Judge Anthony Halpin told David Darcy, of Foxfield Grove, Raheny, Dublin 5 the only other alternative was to vacate his home which was already the subject of repossession proceedings.
Father-of-two, Darcy was before Dublin District Court where he was found guilty of not complying with an enforcement order sought by the council.
In March, the court gave Darcy until June 2nd to carry out the necessary works, however, Judge Halpin said on Tuesday that he accepted Darcy had not understood he could face jail for non-compliance.
Darcy told the court Covid-19 stopped construction works but the judge remarked that the lockdown for builders was lifted in May.
Darcy also said that he lost his job and as a result of his poor credit history he could not get a loan for the work.
The case resumes in November.
Judge Halpin said if Darcy did not comply he was likely to go to prison.
He noted how the situation affected Darcy's neighbour: "if there is a fall of rain, this house is flooded".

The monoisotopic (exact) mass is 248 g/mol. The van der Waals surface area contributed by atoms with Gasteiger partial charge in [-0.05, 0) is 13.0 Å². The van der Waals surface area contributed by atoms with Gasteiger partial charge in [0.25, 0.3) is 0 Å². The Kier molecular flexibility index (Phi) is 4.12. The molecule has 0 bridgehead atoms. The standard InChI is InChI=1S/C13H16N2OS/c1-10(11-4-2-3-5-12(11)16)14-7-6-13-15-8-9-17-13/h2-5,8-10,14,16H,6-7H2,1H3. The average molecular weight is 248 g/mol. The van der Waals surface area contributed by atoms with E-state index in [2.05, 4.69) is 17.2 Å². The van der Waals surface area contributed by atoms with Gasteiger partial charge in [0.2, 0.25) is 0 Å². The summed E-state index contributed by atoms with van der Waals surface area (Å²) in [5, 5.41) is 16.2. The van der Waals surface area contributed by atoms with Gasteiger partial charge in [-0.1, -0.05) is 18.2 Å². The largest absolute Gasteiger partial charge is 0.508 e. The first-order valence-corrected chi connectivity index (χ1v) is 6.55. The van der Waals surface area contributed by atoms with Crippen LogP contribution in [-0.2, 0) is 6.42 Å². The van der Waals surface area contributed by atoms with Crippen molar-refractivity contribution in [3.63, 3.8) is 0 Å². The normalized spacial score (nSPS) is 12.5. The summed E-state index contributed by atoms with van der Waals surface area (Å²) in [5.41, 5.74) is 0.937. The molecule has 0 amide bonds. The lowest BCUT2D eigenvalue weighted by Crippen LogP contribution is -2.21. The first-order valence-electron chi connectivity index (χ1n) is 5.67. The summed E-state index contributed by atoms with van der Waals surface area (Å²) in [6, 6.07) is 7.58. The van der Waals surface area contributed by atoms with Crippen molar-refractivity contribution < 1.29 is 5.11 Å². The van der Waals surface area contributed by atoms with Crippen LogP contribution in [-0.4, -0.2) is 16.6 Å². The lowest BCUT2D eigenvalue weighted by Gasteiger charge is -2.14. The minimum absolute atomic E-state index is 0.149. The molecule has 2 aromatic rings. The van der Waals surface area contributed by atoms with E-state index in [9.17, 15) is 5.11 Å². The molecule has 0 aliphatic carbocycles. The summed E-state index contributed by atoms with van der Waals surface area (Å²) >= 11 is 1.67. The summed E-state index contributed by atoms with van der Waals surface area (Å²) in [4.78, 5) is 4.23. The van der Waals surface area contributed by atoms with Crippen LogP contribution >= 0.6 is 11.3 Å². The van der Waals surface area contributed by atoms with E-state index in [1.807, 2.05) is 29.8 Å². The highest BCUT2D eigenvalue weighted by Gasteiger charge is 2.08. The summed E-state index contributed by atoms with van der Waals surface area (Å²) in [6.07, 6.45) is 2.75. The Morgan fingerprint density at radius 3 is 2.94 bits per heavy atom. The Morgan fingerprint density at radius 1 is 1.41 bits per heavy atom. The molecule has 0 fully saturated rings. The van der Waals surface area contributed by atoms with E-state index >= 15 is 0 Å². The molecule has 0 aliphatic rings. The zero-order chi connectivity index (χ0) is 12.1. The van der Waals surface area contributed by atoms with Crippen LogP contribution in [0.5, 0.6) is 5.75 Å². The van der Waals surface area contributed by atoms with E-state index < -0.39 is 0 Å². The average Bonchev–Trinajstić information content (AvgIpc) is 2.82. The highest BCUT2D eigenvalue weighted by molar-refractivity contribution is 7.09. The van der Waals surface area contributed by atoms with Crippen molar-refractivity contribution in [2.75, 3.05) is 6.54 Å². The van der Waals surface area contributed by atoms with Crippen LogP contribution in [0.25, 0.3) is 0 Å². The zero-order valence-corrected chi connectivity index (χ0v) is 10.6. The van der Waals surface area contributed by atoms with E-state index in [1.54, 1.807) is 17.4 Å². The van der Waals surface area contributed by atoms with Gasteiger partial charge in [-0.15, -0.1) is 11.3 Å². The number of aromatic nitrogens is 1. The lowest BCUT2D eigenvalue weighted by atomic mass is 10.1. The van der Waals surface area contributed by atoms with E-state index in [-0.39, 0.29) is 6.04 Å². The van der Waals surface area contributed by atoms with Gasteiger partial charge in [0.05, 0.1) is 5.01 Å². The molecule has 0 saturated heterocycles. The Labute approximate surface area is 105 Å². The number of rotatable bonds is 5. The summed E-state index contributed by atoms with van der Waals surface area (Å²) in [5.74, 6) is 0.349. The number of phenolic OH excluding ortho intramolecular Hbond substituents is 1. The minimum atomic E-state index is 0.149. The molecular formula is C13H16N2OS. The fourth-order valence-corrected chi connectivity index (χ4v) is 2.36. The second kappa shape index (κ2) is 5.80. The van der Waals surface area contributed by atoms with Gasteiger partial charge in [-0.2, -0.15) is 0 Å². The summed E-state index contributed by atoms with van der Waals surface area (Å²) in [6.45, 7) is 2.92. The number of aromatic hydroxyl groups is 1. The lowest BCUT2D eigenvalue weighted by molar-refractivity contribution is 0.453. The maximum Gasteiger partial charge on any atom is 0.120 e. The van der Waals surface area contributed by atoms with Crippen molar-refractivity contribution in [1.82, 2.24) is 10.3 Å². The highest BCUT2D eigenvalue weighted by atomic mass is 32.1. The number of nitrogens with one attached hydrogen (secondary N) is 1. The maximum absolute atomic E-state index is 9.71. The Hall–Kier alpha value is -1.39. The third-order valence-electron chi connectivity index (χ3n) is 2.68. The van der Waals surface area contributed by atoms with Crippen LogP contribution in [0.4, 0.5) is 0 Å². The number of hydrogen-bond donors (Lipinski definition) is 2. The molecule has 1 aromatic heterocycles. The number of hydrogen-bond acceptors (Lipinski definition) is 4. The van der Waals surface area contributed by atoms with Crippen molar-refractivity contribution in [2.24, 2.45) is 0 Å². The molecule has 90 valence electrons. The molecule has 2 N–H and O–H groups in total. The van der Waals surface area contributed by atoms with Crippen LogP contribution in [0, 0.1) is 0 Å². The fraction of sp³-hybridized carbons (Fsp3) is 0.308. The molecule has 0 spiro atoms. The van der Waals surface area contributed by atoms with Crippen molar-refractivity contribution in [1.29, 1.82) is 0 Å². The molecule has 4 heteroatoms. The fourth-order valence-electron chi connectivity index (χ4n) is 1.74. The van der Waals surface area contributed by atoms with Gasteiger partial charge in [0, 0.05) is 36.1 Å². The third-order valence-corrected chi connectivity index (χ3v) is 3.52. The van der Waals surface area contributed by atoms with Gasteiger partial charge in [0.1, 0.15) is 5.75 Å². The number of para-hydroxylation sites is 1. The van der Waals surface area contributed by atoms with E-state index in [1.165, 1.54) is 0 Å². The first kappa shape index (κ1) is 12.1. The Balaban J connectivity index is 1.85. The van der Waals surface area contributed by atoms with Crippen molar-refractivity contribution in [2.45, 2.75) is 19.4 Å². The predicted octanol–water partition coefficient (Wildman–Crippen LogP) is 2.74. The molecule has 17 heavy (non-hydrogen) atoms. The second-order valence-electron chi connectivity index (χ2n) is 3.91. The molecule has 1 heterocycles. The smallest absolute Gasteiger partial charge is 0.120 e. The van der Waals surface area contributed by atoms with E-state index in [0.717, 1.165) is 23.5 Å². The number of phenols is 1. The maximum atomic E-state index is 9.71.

That was due to an inadequate drainage system at Darcy's property which was not compliant with planning permission.
Darcy told the court he bought the site in early 2009 and started building. He had hired an engineer to deal with the council about drainage.
His lender went bust and did not have money to put into the house. He tried to get another bank to give him a loan.
He claimed that from 2009 until 2016, he didn't hear anything from the council.
Last November, the circuit court imposed a repossession order with a stay.
He said that he lost his job an he was on the Covid-19 assistance payment. He claimed he did not receive any correspondence telling him about Judge Halpin's order on March 3rd last to carry out the necessary work within three months.
He agreed with Judge Halpin that he was still in control of the property and the bank has not taken active possession of the house.
He also accepted his family home was not in full compliance with planning permission and that he had been previously ordered to do the work.
The court heard that flooding into the adjacent property comes to an inch or two from the threshold of their door.